Ah, but The Creep was far from done. And that pain in the neck feeling returned.
The grand return to Dominaria with its aptly named set brought with it another new collection wrinkle by way of the Buy-A-Box promo. Wizards had long offered a promo card to anyone who bought a booster box in a brick and mortar game store as an incentive to boost sales and support local business which are so essential to the game’s existence.
Until Dominaria though, these promo cards were simply alternate art foils of cards within the normal set. Starting with Dominaria, the Buy-A-Box promo was once again a unique card and technically part of the set despite not being able to get it via a box unless you ventured into a store. This move was particularly mixed among players, eventually boiling over into full-blown controversy with M19’s Nexus of Fate. But the practice continues to this day.
The Creep, it is insatiable.
When I finally finished sifting through my Ikoria box, a host of different thoughts were going through my head. For one, from mere observation the set seems like it’s one of the most complex standard sets in quite some time and seems like it is an absolute blast to draft it. COVID, I curse you once again for ruining fun everywhere.
On the other hand, I couldn’t help but almost feel a little overwhelmed by everything that was being thrown at me. There were the normal set cards, sure, but also Showcase art cards and Borderless planeswalker art cards. Ikoria also revived the Box Topper idea (basically the same idea as a Buy-A-Box but it’s included in the box itself), offering 1 of 15 randomized Magic cards with alternate art featuring various forms of Godzilla and other Japanese kaiju.
And all of that is just the classic draft booster box. If you’re particularly looking for premium variants there now also exists ‘collector’ booster boxes which are more expensive and offer, among other things, the chance at some of several dozen extended art versions of cards in the set, as well as several premium foils and some of those ‘out of range’ set cards a draft box doesn’t have.
Basic set collecting aside, it all felt like a lot to process, and I’ve been involved in the game in some form for 26 years. I can’t imagine what it would be like for a newcomer to wrap their head around all of the options being thrown at you.
None of this started in Ikoria, mind you. Most of this explosion of product options started appearing with Eldraine – which consequently also included a trial of Brawl decks in addition to Planeswalker decks that also had nearly two dozen unique cards to track down.
Unless apparently you want to pay more than twice the cost for fewer cards with a collector box. Which…no.
It’s not that every idea shoved into these boxes is bad. In isolation most make sense. I personally like the Showcase treatments, for instance. But I’m also fully aware that incorporating them into my set collecting would be yet another hurdle to overcome at a time when having to maintain the full checklist of normal cards without assistance is already much more arduous than it used to be.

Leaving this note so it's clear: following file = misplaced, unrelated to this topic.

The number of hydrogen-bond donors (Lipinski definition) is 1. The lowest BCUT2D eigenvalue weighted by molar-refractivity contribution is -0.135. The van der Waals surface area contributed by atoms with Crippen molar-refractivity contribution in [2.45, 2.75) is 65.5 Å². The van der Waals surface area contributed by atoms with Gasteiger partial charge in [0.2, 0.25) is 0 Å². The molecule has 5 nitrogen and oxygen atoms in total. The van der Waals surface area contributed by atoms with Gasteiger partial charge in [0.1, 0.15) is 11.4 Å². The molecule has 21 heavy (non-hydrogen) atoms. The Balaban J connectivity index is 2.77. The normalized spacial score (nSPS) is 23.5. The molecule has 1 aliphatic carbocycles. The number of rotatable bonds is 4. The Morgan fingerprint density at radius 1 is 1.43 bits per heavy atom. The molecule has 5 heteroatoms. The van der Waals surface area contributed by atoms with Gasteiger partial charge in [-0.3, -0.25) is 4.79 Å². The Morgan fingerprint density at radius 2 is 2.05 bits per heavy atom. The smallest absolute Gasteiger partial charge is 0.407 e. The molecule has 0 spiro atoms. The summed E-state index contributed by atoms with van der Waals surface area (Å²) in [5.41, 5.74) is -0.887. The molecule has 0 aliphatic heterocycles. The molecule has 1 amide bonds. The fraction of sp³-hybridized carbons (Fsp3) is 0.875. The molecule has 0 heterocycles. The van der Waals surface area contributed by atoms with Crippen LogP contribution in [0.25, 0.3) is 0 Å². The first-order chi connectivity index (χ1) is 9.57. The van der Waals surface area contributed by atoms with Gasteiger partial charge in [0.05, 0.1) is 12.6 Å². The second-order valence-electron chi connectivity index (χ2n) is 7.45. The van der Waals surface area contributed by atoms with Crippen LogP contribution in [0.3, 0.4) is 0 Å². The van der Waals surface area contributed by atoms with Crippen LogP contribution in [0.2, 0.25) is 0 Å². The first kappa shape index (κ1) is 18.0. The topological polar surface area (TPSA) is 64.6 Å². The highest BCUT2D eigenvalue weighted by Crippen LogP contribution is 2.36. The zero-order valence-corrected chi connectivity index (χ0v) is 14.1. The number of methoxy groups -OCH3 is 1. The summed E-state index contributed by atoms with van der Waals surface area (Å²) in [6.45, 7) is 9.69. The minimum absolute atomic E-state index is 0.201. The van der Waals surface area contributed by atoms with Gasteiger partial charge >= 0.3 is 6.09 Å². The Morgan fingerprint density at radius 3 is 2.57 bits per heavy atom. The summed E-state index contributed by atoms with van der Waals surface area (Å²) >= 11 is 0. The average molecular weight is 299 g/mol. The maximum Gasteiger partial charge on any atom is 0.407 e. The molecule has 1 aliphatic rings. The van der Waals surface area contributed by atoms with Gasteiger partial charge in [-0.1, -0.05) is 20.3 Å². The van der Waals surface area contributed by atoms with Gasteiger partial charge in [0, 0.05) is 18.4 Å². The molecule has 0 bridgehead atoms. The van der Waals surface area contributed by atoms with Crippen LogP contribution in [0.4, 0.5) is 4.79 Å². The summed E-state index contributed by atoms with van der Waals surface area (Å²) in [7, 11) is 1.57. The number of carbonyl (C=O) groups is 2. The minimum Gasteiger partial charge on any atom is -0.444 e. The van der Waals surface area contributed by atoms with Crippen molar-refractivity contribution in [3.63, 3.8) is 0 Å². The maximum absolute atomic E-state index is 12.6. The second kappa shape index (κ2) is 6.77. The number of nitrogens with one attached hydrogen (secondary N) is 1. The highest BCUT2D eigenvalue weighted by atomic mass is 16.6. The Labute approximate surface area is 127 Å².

Needless to say, product creep is real. Wizards is throwing a lot at you all at once nowadays, and I’m not sure it makes for a better experience. I understand that it’s all under the guise of providing players product flexibility and letting them exercise their buying power for what they specifically want. I am not a player who is motivated by bling, but I am fully aware that a lot of players are, so I get why the idea of shiny things and extended, borderless, and alternate art choices are appealing.
The connoisseur argument falters heavily in my mind, however, given that all of it is so incredibly random. Just like not knowing what the cards in a pack are, you have no guarantees you’ll get the specific arts and foils you seek, regardless of what you buy. Which ultimately means turning to the secondary market per usual.
When you combine all the different options being thrown at you in the same product along with having to go down several acquisition paths just to assemble a complete set list of cards, I frankly don’t see how it makes for a better buying experience. It mostly seems to just further feed FOMO and completionist tendencies – which for a game that already has that baked into its very model of existence is saying something. I shouldn’t be surprised given this is a collectible card game older than many of its players, but here we are. Instead, the whole thing smacks of over-saturation of their own brand and rampant conspicuous consumption more than freedom of choice. And to that, speaking as both a veteran casual as well as a casual collector, I think Wizards would be best served to reign it in a bit before they burn people out.